Friday, December 17, 2010

The Book Thief

It’s just a small story really, about among other things: a girl, some words, an accordionist, some fanatical Germans, a Jewish fist-fighter, and quite a lot of thievery. . . .

Set during World War II in Germany, Markus Zusak’s groundbreaking new novel is the story of Liesel Meminger, a foster girl living outside of Munich. Liesel scratches out a meager existence for herself by stealing when she encounters something she can’t resist–books. With the help of her accordion-playing foster father, she learns to read and shares her stolen books with her neighbors during bombing raids as well as with the Jewish man hidden in her basement before he is marched to Dachau.

This is an unforgettable story about the ability of books to feed the soul.

This is a magnificent story about the power of words set in Nazi Germany, where Death tells the tale of a little girl who started an affair with books that eventually saved her life.

The writing is rich and Zusak toys with the words like only the best authors do; those that write for the joy of doing so. He painted the book like you paint an artwork, but with the use of words alone. The story flows easily and the plot is ingenious while being very simple. It stretches on four years, from the moment Liesel Memminger meets her foster family until the 'end of the world' arrives. This book is filled with feelings. The reader can definitively not ignore them.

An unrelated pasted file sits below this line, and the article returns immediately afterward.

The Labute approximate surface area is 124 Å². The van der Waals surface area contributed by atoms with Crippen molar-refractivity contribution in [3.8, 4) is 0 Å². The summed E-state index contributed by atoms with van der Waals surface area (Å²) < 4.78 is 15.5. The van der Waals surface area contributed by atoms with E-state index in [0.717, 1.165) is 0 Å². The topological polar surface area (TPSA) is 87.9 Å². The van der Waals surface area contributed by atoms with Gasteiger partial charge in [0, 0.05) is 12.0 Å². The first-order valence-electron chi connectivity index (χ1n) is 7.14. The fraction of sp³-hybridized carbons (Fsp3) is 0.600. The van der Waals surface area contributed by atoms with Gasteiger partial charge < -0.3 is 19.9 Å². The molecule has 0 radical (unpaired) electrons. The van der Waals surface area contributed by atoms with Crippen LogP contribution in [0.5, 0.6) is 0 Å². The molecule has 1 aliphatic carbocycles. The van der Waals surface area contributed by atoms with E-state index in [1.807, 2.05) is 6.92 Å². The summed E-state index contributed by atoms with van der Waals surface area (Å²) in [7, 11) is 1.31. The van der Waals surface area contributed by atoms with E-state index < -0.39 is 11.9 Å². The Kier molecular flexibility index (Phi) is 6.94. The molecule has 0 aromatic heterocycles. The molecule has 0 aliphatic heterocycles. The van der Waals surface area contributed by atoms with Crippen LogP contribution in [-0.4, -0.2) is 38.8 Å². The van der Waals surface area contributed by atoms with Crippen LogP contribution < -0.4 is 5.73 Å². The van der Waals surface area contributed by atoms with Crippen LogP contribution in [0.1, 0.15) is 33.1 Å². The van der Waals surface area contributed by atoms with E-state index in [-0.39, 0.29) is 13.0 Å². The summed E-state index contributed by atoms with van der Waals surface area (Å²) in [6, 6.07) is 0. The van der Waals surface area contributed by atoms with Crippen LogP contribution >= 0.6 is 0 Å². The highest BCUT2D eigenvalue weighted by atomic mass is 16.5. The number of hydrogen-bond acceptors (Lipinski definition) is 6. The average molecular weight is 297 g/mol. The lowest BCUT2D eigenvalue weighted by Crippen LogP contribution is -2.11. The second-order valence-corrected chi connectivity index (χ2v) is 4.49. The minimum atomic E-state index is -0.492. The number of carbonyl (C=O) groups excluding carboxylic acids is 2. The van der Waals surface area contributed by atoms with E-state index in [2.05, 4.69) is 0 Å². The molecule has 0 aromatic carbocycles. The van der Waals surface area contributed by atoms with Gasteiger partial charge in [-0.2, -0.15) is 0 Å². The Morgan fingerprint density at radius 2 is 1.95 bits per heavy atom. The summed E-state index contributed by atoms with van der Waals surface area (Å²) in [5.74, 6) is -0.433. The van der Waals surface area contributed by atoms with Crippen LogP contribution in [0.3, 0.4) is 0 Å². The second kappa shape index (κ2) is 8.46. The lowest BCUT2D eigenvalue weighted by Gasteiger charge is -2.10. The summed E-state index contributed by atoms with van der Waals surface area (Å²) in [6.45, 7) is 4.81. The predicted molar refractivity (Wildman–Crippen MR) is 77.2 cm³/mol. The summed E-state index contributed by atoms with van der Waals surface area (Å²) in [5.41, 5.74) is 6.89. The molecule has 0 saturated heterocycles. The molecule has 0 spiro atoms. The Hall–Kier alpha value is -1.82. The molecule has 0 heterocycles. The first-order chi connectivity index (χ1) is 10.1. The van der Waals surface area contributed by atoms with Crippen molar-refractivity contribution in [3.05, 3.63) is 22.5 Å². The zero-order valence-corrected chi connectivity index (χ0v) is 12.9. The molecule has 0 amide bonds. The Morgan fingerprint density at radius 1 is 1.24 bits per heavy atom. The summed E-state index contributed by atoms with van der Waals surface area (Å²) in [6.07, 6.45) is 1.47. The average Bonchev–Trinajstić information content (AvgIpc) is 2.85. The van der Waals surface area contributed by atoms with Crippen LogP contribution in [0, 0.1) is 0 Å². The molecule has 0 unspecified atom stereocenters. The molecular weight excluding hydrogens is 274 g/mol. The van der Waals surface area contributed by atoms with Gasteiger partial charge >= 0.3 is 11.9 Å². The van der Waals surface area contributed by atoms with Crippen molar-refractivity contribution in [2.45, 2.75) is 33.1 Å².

The characters are true and it is hard to let go of them. You do not love them at first sight. You grow to love them, and I think that is what makes them such good, strong and willing characters. What I loved the most about The Book Thief was of how the narrator was Death. It fits, I think, for after all, the World War II was all about death, and death had become man's best friend. But in this book, instead of having a cruel and merciless picture of the end itself, Death is afraid of humans, and is described in almost a gentle way. It makes me want to believe that when I die, it is this Death that I shall meet.

Zusak offers the reader a different perspective on Nazi Germany, one where more than one person despises Hitler and his doings, and where children see Hitler's Youth as boring. It never occurred to me that German children could see Hitler's Youth as boring, or even have the opportunity to think so. But here you have Rudy defying his Hitler's Youth leaders and Liesiel adopting the uncanny hobby of book stealing.

This book is truly beautiful, and on the way to become a classic. It is a must-read that you should have on your shelf.


The Book Thief by Markus Zusak
Rating: 9,8/10


  1. I've now read this book twice and loved it each time. You should check out his other novel I Am Messenger, which just blew me away.


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